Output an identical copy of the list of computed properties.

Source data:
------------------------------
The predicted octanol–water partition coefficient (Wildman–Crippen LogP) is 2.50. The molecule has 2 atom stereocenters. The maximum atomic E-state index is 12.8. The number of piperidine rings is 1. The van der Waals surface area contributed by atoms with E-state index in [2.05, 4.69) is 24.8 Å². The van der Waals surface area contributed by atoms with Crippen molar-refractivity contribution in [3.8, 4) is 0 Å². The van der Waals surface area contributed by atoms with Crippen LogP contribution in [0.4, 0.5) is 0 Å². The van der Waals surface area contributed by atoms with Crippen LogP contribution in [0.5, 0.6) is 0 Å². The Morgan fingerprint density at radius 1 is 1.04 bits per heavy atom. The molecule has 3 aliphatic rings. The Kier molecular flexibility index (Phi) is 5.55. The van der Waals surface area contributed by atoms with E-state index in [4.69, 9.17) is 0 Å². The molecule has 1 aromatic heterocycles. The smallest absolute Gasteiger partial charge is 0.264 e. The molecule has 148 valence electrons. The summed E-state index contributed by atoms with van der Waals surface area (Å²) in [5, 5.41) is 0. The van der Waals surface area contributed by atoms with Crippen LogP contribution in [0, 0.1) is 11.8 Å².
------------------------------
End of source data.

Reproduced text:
The predicted octanol–water partition coefficient (Wildman–Crippen LogP) is 2.50. The molecule has 2 atom stereocenters. The maximum atomic E-state index is 12.8. The number of piperidine rings is 1. The van der Waals surface area contributed by atoms with E-state index in [2.05, 4.69) is 24.8 Å². The van der Waals surface area contributed by atoms with Crippen molar-refractivity contribution in [3.8, 4) is 0 Å². The van der Waals surface area contributed by atoms with Crippen LogP contribution in [0.4, 0.5) is 0 Å². The van der Waals surface area contributed by atoms with Crippen LogP contribution in [0.5, 0.6) is 0 Å². The Morgan fingerprint density at radius 1 is 1.04 bits per heavy atom. The molecule has 3 aliphatic rings. The Kier molecular flexibility index (Phi) is 5.55. The van der Waals surface area contributed by atoms with E-state index in [4.69, 9.17) is 0 Å². The molecule has 1 aromatic heterocycles. The smallest absolute Gasteiger partial charge is 0.264 e. The molecule has 148 valence electrons. The summed E-state index contributed by atoms with van der Waals surface area (Å²) in [5, 5.41) is 0. The van der Waals surface area contributed by atoms with Crippen LogP contribution in [0, 0.1) is 11.8 Å².